Italian Prime Minister Mario Draghi also played a very important role. Let me remind you that a month ago, leaving the meeting of the European Council, Draghi commented that he was the only leader of a major European state who directly supported candidate status for Ukraine. Then it flashed in the news and disappeared, but it's true. There was a meeting of the European Council. Everyone was silent, but Draghi took responsibility and said: "I support, I am in favor." He wanted to show that not only our traditional best friends – the Poles, Batlic states, and other countries — support the candidacy, but that there is a large country, traditionally considered more favorable to Russia, that made a strategic decision for itself.

When can we open the door to NATO, and will we do it at all?

I really want Ukraine to be a NATO member, but let's look at things sensibly, and not through the prism of religion. Ukraine is still on the path to Euro-Atlantic integration, but I do not see the potential in the near future for NATO to change its position, like the European Union, and begin to take concrete steps to ensure Ukraine's entry into the Alliance. The Secretary General of NATO, whom I have a lot of respect for, is a very cool leader, deeply committed to Ukraine and I am grateful to him for what he has done, but it was strategically decided that NATO would not be at the forefront in supporting Ukraine.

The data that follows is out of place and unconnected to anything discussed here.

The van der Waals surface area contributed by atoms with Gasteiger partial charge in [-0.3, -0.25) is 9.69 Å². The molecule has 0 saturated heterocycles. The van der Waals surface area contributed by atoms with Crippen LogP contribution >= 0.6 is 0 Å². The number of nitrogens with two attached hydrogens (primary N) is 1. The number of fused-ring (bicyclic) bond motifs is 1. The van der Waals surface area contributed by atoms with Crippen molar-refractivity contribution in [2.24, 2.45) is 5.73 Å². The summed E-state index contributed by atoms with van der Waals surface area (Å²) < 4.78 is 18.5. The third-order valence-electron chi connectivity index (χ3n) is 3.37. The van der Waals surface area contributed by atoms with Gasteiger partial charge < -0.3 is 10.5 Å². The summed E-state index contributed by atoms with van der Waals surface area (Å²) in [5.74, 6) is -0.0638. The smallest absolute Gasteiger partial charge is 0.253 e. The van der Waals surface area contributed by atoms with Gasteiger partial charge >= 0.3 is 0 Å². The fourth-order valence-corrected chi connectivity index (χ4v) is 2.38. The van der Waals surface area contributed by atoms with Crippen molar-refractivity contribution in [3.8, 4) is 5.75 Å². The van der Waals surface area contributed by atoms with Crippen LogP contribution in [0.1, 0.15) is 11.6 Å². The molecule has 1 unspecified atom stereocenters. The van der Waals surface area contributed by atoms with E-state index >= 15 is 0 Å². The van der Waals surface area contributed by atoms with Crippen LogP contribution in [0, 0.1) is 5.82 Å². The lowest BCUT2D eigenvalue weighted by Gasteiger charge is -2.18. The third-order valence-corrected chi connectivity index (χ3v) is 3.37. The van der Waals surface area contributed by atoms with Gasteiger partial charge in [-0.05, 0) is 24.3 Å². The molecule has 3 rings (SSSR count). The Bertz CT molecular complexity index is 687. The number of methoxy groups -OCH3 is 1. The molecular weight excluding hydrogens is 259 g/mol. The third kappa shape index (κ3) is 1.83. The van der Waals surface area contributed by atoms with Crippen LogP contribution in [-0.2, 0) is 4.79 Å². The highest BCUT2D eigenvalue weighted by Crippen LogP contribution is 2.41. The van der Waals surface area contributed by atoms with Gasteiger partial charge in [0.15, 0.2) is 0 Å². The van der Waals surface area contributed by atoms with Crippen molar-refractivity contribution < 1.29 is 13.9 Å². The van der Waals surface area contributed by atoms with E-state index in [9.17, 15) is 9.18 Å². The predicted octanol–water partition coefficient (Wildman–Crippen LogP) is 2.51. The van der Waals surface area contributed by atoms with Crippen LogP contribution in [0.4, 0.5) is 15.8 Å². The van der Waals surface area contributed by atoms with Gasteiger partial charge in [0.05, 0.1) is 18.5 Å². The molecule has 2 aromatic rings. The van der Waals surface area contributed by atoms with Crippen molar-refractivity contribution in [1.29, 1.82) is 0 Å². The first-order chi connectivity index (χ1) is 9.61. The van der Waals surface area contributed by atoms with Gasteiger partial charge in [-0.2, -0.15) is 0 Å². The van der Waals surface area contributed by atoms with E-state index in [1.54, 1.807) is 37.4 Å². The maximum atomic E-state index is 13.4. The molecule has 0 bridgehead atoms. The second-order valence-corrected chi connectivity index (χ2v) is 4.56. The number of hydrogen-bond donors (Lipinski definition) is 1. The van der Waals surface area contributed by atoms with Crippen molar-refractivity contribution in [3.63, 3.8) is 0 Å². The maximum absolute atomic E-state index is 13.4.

Instead, the so-called coalition of the willing was created including many NATO members. And they are the ones who really help. Therefore, we need to distinguish between assistance from the United States as a member of NATO and assistance from NATO, where all this is coordinated by the Secretariat and provided to us.

Photo of Ukrainian President Volodymyr Zelensky during meeting

Ukrainian President Volodymyr Zelensky during a meeting with Polish President Andrzej Duda

Sarsenov Daniiar/Ukraine Preside/Planet Pix/Zuma

When you watched the news about Finland and Sweden being accepted into NATO, didn't you feel bitter that we should be in their place?

On the contrary, I smiled. I smiled for two reasons. Firstly, I am happy for the Swedes and Finns, and secondly, everything that individual partners told us about why Ukraine should not join NATO was simply nullified by the membership of Sweden and Finland. We were told: “We cannot expand towards the border; we will have a common border with Russia. Hey, this is... escalation.” Come on, they now have 2,000 kilometers of a common border and NATO will stand at the gates of St. Petersburg.

So, all these arguments about why Ukraine cannot be accepted into the Alliance have been nullified. I said that at the macro level, since Feb. 24, NATO has done nothing globally for Ukraine. NATO got offended. I understand them perfectly. I would also get offended if they said that about me. But I told our ambassador: Go and ask what exactly NATO as an alliance has done for Ukraine since Feb. 24 of this year. Not as individual allies, but as an institution.

The EU leaders and NATO members are the same countries, except for the USA, Great Britain and Turkey, which are quite loyal to us. Why does NATO as a unity behave this way? Those leaders who were skeptical about Ukraine's accession to the EU and those who do not see us in NATO are the same people.